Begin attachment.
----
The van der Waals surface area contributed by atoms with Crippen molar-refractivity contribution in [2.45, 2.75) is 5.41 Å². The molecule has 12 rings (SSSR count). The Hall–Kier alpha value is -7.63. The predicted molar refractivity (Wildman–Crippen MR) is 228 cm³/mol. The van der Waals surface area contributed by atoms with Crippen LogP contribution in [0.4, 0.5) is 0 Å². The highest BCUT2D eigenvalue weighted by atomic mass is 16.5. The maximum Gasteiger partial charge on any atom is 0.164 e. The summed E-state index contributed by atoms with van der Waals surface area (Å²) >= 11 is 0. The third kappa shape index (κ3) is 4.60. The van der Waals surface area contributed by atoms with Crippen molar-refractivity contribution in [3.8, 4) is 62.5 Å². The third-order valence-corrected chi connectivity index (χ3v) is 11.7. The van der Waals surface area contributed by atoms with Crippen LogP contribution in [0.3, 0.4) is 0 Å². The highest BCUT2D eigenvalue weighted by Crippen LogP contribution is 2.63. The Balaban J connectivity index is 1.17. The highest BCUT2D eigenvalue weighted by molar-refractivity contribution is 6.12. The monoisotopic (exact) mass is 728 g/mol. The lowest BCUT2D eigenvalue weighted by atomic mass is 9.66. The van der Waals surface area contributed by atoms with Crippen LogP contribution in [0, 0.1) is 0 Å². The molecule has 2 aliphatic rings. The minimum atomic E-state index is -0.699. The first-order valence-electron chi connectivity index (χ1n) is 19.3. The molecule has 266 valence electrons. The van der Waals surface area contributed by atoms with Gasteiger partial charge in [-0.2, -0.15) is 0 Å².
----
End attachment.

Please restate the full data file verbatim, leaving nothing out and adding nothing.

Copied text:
The van der Waals surface area contributed by atoms with Crippen molar-refractivity contribution in [2.45, 2.75) is 5.41 Å². The molecule has 12 rings (SSSR count). The Hall–Kier alpha value is -7.63. The predicted molar refractivity (Wildman–Crippen MR) is 228 cm³/mol. The van der Waals surface area contributed by atoms with Crippen LogP contribution in [0.4, 0.5) is 0 Å². The highest BCUT2D eigenvalue weighted by atomic mass is 16.5. The maximum Gasteiger partial charge on any atom is 0.164 e. The summed E-state index contributed by atoms with van der Waals surface area (Å²) >= 11 is 0. The third kappa shape index (κ3) is 4.60. The van der Waals surface area contributed by atoms with Crippen molar-refractivity contribution in [3.8, 4) is 62.5 Å². The third-order valence-corrected chi connectivity index (χ3v) is 11.7. The van der Waals surface area contributed by atoms with Crippen LogP contribution in [0.3, 0.4) is 0 Å². The highest BCUT2D eigenvalue weighted by Crippen LogP contribution is 2.63. The Balaban J connectivity index is 1.17. The highest BCUT2D eigenvalue weighted by molar-refractivity contribution is 6.12. The monoisotopic (exact) mass is 728 g/mol. The lowest BCUT2D eigenvalue weighted by atomic mass is 9.66. The van der Waals surface area contributed by atoms with Crippen LogP contribution in [0, 0.1) is 0 Å². The molecule has 2 aliphatic rings. The minimum atomic E-state index is -0.699. The first-order valence-electron chi connectivity index (χ1n) is 19.3. The molecule has 266 valence electrons. The van der Waals surface area contributed by atoms with Gasteiger partial charge in [-0.2, -0.15) is 0 Å².